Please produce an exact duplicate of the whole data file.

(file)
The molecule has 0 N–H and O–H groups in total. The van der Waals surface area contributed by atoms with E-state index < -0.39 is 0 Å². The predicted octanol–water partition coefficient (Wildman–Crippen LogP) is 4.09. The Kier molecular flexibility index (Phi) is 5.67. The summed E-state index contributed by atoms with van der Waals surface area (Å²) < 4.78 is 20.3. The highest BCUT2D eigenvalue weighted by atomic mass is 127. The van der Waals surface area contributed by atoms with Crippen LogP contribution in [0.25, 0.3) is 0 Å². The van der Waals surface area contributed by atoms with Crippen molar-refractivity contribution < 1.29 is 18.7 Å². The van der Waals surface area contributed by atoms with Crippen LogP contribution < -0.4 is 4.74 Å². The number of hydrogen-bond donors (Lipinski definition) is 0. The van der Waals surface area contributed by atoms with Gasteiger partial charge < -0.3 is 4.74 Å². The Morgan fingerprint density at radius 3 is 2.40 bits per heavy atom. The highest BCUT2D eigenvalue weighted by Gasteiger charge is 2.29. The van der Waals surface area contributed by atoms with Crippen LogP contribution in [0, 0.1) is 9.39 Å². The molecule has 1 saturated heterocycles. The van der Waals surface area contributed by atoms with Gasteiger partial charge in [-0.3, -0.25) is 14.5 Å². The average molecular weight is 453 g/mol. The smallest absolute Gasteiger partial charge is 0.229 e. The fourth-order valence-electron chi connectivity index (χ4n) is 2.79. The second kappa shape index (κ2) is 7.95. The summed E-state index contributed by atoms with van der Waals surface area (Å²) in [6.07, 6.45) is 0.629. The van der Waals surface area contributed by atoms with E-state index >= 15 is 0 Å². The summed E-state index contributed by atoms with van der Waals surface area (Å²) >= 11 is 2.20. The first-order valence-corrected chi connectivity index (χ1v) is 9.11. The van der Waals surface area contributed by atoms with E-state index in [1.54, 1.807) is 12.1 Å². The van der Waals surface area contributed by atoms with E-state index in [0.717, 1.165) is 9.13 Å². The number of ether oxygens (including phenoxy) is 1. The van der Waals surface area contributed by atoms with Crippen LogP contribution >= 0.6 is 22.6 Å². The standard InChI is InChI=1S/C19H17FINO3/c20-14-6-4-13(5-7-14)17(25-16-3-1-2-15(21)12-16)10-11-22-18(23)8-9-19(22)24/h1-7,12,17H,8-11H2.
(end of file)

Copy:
The molecule has 0 N–H and O–H groups in total. The van der Waals surface area contributed by atoms with E-state index < -0.39 is 0 Å². The predicted octanol–water partition coefficient (Wildman–Crippen LogP) is 4.09. The Kier molecular flexibility index (Phi) is 5.67. The summed E-state index contributed by atoms with van der Waals surface area (Å²) < 4.78 is 20.3. The highest BCUT2D eigenvalue weighted by atomic mass is 127. The van der Waals surface area contributed by atoms with Crippen LogP contribution in [0.25, 0.3) is 0 Å². The van der Waals surface area contributed by atoms with Crippen molar-refractivity contribution < 1.29 is 18.7 Å². The van der Waals surface area contributed by atoms with Crippen LogP contribution < -0.4 is 4.74 Å². The number of hydrogen-bond donors (Lipinski definition) is 0. The van der Waals surface area contributed by atoms with Gasteiger partial charge < -0.3 is 4.74 Å². The Morgan fingerprint density at radius 3 is 2.40 bits per heavy atom. The highest BCUT2D eigenvalue weighted by Gasteiger charge is 2.29. The van der Waals surface area contributed by atoms with Crippen LogP contribution in [0, 0.1) is 9.39 Å². The molecule has 1 saturated heterocycles. The van der Waals surface area contributed by atoms with Gasteiger partial charge in [-0.3, -0.25) is 14.5 Å². The average molecular weight is 453 g/mol. The smallest absolute Gasteiger partial charge is 0.229 e. The fourth-order valence-electron chi connectivity index (χ4n) is 2.79. The second kappa shape index (κ2) is 7.95. The summed E-state index contributed by atoms with van der Waals surface area (Å²) in [6.07, 6.45) is 0.629. The van der Waals surface area contributed by atoms with E-state index >= 15 is 0 Å². The summed E-state index contributed by atoms with van der Waals surface area (Å²) >= 11 is 2.20. The first-order valence-corrected chi connectivity index (χ1v) is 9.11. The van der Waals surface area contributed by atoms with E-state index in [1.54, 1.807) is 12.1 Å². The van der Waals surface area contributed by atoms with E-state index in [0.717, 1.165) is 9.13 Å². The number of ether oxygens (including phenoxy) is 1. The van der Waals surface area contributed by atoms with Crippen LogP contribution >= 0.6 is 22.6 Å². The standard InChI is InChI=1S/C19H17FINO3/c20-14-6-4-13(5-7-14)17(25-16-3-1-2-15(21)12-16)10-11-22-18(23)8-9-19(22)24/h1-7,12,17H,8-11H2.